Irvin C. Scarbeck
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Irvin C. Scarbeck (born May 8, 1920) was a U.S. State Department official who was convicted of giving information to Polish UB (secret police) during the Cold War, after he became involved in a romantic affair with a Polish woman and was blackmailed by Polish intelligence agents. His case was the first prosecution under Title 50 783(b) of the Subversive Activities Control Act. His case also prompted a modification of the Espionage Act of 1917 to allow it to be used outside U.S. territory.
He was a student at C.C.N.Y. and N.Y.U. He was in the US Army from 1942-1946. Later, he went to work at the State Department, where he won an award for meritorious service. In 1958 he went to the U.S. embassy in Warsaw, Poland, as an office manager. His wife, daughter, and two sons joined him there. He loved taking family trips in the countryside and enjoyed music. He was well liked by his staff.
In 1959 he became involved in a romantic affair with 22-year-old Urszula Maria Dische. He got her an apartment and often visited her there. In 1960, agents of the Polish Security Service surprised the two in bed and took photographs. The ministry then used the photos to blackmail Scarbeck into giving them secret information from the US government. He later claimed that the secret police had also threatened Ms. Dische with arrest and prosecution. By cooperating with the ministry, he said that he was able to save her from a terrible fate. He managed to enable her escape to West Germany, where he found an apartment for her, and gave her some money to help her.
The FBI arrested him around June 1961. In July 1961 a grand jury in the U.S. District Court of the District of Columbia indicted him on one count of taking a government document under and three counts under . This was the first prosecution ever under 783(b). The law had been created as part of the McCarran Internal Security Act / Subversive Activities Control Act of 1950 during the Red Scare of the 1950s by Senator Karl Earl Mundt. Mundt claimed it was a reaction to the Alger Hiss, Elizabeth Bentley, and similar cases. It is one of the few Federal statutes that criminalizes delivering classified information. He was found guilty of the Title 50 counts but not guilty of the Title 18 count. In November 1961 he was sentenced to three consecutive terms of 10 years in prison, the maximum penalty the law allowed. His wife said she would "stick by him".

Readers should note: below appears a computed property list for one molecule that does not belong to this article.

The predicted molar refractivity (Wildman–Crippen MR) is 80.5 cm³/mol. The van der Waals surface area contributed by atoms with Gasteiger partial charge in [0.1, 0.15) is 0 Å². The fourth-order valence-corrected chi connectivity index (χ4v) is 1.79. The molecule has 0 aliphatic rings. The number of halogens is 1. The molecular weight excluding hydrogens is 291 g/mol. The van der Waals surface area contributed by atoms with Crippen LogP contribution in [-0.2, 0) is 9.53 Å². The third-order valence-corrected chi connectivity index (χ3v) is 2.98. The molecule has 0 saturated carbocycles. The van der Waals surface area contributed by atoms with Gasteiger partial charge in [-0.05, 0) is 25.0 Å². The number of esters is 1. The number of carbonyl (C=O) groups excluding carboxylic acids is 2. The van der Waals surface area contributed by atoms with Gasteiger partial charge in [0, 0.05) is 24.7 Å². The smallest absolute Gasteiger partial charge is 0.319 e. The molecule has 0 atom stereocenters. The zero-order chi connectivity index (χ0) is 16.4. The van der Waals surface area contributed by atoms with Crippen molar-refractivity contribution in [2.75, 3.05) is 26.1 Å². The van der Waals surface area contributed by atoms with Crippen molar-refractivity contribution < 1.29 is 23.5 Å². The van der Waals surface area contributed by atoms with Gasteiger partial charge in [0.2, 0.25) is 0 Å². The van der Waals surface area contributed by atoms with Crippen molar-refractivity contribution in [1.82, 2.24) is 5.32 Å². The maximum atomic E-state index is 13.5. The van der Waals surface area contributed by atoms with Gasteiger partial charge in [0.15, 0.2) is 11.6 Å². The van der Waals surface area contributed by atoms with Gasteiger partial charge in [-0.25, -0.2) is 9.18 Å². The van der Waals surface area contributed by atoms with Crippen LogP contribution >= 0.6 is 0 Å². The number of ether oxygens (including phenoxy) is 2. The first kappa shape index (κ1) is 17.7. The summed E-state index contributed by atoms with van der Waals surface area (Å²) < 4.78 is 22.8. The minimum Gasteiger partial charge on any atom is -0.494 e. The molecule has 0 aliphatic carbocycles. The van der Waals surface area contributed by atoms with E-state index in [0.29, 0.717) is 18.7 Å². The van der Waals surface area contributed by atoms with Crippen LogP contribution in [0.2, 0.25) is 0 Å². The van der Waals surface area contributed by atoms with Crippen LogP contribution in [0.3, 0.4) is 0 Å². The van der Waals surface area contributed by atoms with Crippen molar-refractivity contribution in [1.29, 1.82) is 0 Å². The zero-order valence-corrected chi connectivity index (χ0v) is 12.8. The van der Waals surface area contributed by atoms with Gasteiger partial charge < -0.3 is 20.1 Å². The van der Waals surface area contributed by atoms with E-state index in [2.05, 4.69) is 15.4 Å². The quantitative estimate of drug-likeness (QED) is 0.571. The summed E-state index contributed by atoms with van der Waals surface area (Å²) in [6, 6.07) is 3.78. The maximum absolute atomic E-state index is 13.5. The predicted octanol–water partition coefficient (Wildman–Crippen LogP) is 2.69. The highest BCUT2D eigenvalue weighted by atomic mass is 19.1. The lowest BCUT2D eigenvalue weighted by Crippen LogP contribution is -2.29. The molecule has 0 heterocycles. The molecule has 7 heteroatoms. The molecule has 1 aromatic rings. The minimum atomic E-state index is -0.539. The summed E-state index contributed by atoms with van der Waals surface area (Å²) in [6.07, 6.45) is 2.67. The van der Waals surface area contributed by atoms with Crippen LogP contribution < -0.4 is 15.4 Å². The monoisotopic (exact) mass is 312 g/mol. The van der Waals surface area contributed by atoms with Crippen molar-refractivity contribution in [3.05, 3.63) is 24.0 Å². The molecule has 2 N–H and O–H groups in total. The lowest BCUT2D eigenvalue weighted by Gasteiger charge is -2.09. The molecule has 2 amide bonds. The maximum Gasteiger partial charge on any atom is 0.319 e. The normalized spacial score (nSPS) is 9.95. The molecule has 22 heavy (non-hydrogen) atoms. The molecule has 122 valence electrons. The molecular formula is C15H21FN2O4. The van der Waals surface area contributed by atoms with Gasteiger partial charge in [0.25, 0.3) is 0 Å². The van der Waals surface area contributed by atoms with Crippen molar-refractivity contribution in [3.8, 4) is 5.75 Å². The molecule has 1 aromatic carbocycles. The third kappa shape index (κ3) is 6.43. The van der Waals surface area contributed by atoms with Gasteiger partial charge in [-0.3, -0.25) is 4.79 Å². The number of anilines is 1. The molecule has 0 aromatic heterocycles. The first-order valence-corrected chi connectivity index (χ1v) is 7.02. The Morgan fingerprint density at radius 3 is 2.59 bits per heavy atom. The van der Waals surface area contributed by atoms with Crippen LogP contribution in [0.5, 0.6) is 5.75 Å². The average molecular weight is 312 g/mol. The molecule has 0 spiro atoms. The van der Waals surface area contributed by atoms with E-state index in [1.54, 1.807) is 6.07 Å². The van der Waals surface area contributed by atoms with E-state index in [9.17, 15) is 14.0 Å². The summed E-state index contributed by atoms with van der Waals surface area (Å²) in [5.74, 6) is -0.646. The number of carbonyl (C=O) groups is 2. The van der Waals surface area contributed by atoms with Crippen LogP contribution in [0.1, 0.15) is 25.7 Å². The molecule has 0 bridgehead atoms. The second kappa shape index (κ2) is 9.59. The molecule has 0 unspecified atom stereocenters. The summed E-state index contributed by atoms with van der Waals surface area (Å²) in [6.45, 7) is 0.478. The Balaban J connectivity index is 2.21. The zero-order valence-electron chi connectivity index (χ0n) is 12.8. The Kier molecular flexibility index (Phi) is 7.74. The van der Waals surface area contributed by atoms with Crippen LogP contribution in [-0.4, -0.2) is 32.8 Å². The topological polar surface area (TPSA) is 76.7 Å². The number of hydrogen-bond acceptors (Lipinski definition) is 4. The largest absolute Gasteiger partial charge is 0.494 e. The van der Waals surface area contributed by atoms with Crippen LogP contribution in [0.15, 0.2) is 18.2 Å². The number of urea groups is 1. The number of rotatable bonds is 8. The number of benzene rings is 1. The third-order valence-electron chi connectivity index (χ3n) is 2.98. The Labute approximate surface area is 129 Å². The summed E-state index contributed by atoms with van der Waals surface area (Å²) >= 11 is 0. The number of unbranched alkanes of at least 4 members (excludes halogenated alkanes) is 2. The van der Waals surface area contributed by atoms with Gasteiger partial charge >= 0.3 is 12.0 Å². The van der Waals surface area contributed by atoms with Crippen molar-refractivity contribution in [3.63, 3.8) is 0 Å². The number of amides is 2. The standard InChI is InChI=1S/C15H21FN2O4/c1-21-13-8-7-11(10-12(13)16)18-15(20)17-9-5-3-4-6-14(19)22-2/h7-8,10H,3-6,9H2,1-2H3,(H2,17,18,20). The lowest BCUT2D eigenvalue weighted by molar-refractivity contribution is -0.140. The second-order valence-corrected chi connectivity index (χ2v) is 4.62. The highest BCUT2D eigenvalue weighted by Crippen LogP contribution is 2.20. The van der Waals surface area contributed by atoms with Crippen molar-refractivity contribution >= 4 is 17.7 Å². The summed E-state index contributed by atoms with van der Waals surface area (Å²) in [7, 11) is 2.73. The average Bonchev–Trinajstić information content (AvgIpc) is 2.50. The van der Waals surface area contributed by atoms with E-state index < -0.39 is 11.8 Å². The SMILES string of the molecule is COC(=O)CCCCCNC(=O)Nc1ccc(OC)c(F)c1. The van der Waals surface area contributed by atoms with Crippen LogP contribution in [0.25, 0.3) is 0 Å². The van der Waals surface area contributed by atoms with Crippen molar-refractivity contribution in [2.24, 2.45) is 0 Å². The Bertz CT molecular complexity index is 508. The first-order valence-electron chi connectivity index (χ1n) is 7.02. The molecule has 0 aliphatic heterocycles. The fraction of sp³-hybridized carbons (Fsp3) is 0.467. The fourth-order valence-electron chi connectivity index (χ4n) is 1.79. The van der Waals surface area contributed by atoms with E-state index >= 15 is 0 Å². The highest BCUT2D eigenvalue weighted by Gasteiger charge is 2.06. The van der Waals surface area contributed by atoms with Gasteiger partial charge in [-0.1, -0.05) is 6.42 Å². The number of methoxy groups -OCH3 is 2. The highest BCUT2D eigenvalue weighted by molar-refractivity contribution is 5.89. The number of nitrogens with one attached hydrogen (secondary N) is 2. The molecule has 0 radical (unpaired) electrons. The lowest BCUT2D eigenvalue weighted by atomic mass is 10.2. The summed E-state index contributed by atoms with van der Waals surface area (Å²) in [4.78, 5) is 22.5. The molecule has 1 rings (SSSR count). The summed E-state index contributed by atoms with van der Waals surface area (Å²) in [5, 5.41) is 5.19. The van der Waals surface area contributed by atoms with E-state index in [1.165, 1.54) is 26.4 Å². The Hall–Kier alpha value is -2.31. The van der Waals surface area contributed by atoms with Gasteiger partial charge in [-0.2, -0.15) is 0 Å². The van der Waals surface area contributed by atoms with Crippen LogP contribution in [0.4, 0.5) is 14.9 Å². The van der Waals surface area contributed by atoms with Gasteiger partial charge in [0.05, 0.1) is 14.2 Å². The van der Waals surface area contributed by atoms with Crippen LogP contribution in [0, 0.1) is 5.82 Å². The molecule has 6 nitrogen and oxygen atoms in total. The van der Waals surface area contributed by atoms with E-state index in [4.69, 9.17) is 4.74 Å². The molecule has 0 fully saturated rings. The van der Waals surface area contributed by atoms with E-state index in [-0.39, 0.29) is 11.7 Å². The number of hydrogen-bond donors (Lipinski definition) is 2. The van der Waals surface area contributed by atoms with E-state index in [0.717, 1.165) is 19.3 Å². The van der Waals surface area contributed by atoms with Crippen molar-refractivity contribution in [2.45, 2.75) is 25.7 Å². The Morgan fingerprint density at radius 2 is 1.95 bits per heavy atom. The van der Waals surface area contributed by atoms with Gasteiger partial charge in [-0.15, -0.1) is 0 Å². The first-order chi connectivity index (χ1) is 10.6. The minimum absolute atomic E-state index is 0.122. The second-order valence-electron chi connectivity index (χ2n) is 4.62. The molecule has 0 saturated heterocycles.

He tried to appeal his conviction to the U.S. Supreme Court. His lawyers argued that the phrase "classified documents" did not include documents classified by an Ambassador, only those classified by the President; that Scarbeck should have been able to challenge the classification; that Scarbeck was authorized to disclose the documents; that his confession was coerced and therefore inadmissible: and his confession was not corroborated by other facts. The Supreme Court denied to hear the case in June 1963. However the consecutive sentences were made concurrent and Scarbeck was paroled in 1966.
Effect on Espionage Act
Scarbeck's case was cited by Congressman Richard Poff as a reason to amend the Espionage Act of 1917 in 1961. He pointed out that Scarbeck could not be prosecuted under the Act because it originally contained language making it apply only to acts committed inside U.S. territory. Poff's solution was to repeal the restrictive language (Section 791) so that the Espionage Act would apply everywhere. The Senate passed Poff's bill only after a third attempt.
- United States. Dept. of State (1960). Biographic register. U.S. Govt. Print. Off. p. 673.
- FAS article on various spies
- Time Jun 23 1961
- Time Nov 3 1961
- Irving v. United States
- US Attorneys Bulletin, July 28, 1961
- US Attorneys Bulletin, Nov 3 1961
- See also .
- US Attorneys Bulletin, June 28, 1963
- Congressional Record, 87th, 1961, p 10668
- Elsea Info on Espionage law, 1961 Amendment.